Struggling to keep up with increasing application demand? Learn how Platform as a Service (PaaS) can streamline application development processes and make resource management easy.
New Relic, Inc. has announced a set of new features across the New Relic Software Analytics Cloud that offer IT operations teams increased visibility, and the ability to diagnose and resolve performance problems quickly. The new features further IT operations teams’ ability to leverage data and analytics, as well as drive collaboration and a common, shared understanding between teams. Software teams are under pressure to resolve performance issues quickly and improve availability, as the comple...
The goal of any tech business worth its salt is to provide the best product or service to its clients in the most efficient and cost-effective way possible. This is just as true in the development of software products as it is in other product design services. Microservices, an app architecture style that leans mostly on independent, self-contained programs, are quickly becoming the new norm, so to speak. With this change comes a declining reliance on older SOAs like COBRA, a push toward more s...
The proper isolation of resources is essential for multi-tenant environments. The traditional approach to isolate resources is, however, rather heavyweight. In his session at 18th Cloud Expo, Igor Drobiazko, co-founder of elastic.io, will draw upon their own experience with operating a Docker container-based infrastructure on a large scale and present a lightweight solution for resource isolation using microservices. He will also discuss the implementation of microservices in data and applicat...
Join IBM June 8 at 18th Cloud Expo at the Javits Center in New York City, NY, and learn how to innovate like a startup and scale for the enterprise. You need to deliver quality applications faster and cheaper, attract and retain customers with an engaging experience across devices, and seamlessly integrate your enterprise systems. And you can't take 12 months to do it.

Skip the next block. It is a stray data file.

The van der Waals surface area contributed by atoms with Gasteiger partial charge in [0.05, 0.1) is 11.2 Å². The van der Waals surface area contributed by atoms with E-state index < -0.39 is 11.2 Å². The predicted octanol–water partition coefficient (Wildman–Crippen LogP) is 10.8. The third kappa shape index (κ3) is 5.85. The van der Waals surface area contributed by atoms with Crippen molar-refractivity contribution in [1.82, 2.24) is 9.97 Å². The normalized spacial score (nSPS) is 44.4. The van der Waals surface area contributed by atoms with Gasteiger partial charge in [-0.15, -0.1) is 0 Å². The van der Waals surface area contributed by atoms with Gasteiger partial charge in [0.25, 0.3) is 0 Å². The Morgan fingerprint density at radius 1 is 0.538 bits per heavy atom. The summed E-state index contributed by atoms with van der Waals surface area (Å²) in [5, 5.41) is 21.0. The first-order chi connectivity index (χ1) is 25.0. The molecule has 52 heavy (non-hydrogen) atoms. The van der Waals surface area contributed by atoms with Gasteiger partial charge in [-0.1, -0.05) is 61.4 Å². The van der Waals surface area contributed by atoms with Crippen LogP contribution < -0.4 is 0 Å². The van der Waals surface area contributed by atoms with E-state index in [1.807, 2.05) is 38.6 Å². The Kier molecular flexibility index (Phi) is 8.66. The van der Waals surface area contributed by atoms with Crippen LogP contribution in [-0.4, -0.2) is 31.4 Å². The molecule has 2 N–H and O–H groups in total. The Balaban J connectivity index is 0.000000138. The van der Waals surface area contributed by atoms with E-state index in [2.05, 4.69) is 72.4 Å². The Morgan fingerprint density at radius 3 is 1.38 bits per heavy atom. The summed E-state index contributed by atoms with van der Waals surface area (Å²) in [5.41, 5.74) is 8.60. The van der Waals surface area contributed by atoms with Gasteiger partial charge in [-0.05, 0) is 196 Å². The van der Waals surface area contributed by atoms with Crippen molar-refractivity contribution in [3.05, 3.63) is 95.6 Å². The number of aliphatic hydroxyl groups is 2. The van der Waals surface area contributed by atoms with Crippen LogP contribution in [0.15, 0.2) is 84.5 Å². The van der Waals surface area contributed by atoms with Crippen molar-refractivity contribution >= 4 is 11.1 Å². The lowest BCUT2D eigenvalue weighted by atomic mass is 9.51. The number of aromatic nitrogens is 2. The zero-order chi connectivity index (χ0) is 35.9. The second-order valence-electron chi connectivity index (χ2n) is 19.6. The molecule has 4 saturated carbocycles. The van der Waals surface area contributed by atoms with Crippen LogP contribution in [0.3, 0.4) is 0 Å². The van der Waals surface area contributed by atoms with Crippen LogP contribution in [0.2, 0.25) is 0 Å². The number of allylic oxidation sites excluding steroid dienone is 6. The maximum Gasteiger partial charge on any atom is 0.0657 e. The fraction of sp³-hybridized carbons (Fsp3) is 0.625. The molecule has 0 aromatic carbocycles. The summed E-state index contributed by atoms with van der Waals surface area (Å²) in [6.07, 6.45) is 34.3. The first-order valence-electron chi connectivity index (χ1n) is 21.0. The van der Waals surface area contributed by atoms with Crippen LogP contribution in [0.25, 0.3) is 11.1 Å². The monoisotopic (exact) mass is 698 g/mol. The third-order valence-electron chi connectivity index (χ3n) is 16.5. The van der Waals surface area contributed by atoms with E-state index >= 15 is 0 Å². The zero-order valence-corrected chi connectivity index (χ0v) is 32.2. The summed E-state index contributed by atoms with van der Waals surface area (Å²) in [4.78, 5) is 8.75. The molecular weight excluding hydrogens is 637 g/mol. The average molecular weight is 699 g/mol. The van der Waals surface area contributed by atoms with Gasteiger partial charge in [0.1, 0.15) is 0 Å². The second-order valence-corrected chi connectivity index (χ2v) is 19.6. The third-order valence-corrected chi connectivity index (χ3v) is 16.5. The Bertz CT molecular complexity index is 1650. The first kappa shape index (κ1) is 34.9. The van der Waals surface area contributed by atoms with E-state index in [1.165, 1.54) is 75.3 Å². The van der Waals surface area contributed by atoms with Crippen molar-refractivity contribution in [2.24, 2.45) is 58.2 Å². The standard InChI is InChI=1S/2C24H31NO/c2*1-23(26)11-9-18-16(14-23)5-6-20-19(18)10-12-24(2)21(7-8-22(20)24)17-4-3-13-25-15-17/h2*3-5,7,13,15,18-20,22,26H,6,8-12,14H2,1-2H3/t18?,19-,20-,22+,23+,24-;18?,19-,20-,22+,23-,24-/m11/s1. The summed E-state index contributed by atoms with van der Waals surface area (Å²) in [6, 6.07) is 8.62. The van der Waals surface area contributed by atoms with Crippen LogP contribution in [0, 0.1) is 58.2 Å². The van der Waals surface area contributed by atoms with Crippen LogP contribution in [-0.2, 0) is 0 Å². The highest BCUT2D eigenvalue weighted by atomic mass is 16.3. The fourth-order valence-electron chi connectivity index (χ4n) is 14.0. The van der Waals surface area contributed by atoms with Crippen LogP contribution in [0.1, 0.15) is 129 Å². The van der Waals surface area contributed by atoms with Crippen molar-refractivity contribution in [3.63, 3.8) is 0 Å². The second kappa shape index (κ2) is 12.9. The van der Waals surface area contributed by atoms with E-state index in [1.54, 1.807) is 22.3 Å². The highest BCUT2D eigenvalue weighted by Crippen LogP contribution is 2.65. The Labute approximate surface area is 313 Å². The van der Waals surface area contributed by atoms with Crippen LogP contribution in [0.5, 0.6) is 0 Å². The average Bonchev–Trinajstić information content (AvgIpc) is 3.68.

This is not a small hotel event. It is also not a big vendor party where politicians and entertainers are more important than real content. This is Cloud Expo, the world's longest-running conference and exhibition focused on Cloud Computing and all that it entails. If you want serious presentations and valuable insight about Cloud Computing for three straight days, then register now for Cloud Expo.
SYS-CON Events announced today that Stratoscale, the software company developing the next generation data center operating system, will exhibit at SYS-CON's 18th International Cloud Expo®, which will take place on June 7-9, 2016, at the Javits Center in New York City, NY. Stratoscale is revolutionizing the data center with a zero-to-cloud-in-minutes solution. With Stratoscale’s hardware-agnostic, Software Defined Data Center (SDDC) solution to store everything, run anything and scale everywhere...
SYS-CON Events announced today that Men & Mice, the leading global provider of DNS, DHCP and IP address management overlay solutions, will exhibit at SYS-CON's 18th International Cloud Expo®, which will take place on June 7-9, 2016, at the Javits Center in New York City, NY. The Men & Mice Suite overlay solution is already known for its powerful application in heterogeneous operating environments, enabling enterprises to scale without fuss. Building on a solid range of diverse platform support,...
You deployed your app with the Bluemix PaaS and it's gaining some serious traction, so it's time to make some tweaks. Did you design your application in a way that it can scale in the cloud? Were you even thinking about the cloud when you built the app? If not, chances are your app is going to break. Check out this webcast to learn various techniques for designing applications that will scale successfully in Bluemix, for the confidence you need to take your apps to the next level and beyond.